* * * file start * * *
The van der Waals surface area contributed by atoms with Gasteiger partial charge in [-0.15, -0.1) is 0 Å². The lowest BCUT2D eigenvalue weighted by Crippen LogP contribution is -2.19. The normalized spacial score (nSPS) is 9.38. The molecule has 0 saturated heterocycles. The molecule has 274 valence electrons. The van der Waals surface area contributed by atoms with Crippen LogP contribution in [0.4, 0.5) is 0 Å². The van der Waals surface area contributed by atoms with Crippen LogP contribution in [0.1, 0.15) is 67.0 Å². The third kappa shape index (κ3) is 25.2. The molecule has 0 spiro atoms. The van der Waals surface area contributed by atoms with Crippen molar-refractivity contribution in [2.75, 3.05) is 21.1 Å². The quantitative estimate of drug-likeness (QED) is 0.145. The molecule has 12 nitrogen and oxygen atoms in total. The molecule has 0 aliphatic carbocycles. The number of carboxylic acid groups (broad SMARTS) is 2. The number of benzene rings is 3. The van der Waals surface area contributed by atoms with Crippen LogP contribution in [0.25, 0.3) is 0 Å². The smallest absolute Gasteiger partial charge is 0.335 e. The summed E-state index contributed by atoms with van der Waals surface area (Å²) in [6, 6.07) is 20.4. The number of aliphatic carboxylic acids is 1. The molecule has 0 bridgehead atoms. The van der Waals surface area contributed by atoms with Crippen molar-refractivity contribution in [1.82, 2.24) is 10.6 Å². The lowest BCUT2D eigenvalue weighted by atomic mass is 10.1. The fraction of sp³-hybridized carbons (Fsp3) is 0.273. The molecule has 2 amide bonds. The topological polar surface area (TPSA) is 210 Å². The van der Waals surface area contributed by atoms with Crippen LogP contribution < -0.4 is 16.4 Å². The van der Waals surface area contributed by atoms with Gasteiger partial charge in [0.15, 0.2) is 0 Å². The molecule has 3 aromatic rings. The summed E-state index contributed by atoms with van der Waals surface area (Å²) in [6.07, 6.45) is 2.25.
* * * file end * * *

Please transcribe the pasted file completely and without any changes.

The van der Waals surface area contributed by atoms with Gasteiger partial charge in [-0.15, -0.1) is 0 Å². The lowest BCUT2D eigenvalue weighted by Crippen LogP contribution is -2.19. The normalized spacial score (nSPS) is 9.38. The molecule has 0 saturated heterocycles. The molecule has 274 valence electrons. The van der Waals surface area contributed by atoms with Crippen LogP contribution in [0.4, 0.5) is 0 Å². The van der Waals surface area contributed by atoms with Crippen LogP contribution in [0.1, 0.15) is 67.0 Å². The third kappa shape index (κ3) is 25.2. The molecule has 0 spiro atoms. The van der Waals surface area contributed by atoms with Crippen molar-refractivity contribution in [2.75, 3.05) is 21.1 Å². The quantitative estimate of drug-likeness (QED) is 0.145. The molecule has 12 nitrogen and oxygen atoms in total. The molecule has 0 aliphatic carbocycles. The number of carboxylic acid groups (broad SMARTS) is 2. The number of benzene rings is 3. The van der Waals surface area contributed by atoms with Crippen LogP contribution in [0.25, 0.3) is 0 Å². The smallest absolute Gasteiger partial charge is 0.335 e. The summed E-state index contributed by atoms with van der Waals surface area (Å²) in [6, 6.07) is 20.4. The number of aliphatic carboxylic acids is 1. The molecule has 0 bridgehead atoms. The van der Waals surface area contributed by atoms with Crippen molar-refractivity contribution in [1.82, 2.24) is 10.6 Å². The lowest BCUT2D eigenvalue weighted by atomic mass is 10.1. The fraction of sp³-hybridized carbons (Fsp3) is 0.273. The molecule has 2 amide bonds. The topological polar surface area (TPSA) is 210 Å². The van der Waals surface area contributed by atoms with Crippen LogP contribution < -0.4 is 16.4 Å². The van der Waals surface area contributed by atoms with Gasteiger partial charge in [0.15, 0.2) is 0 Å². The molecule has 3 aromatic rings. The summed E-state index contributed by atoms with van der Waals surface area (Å²) in [6.07, 6.45) is 2.25.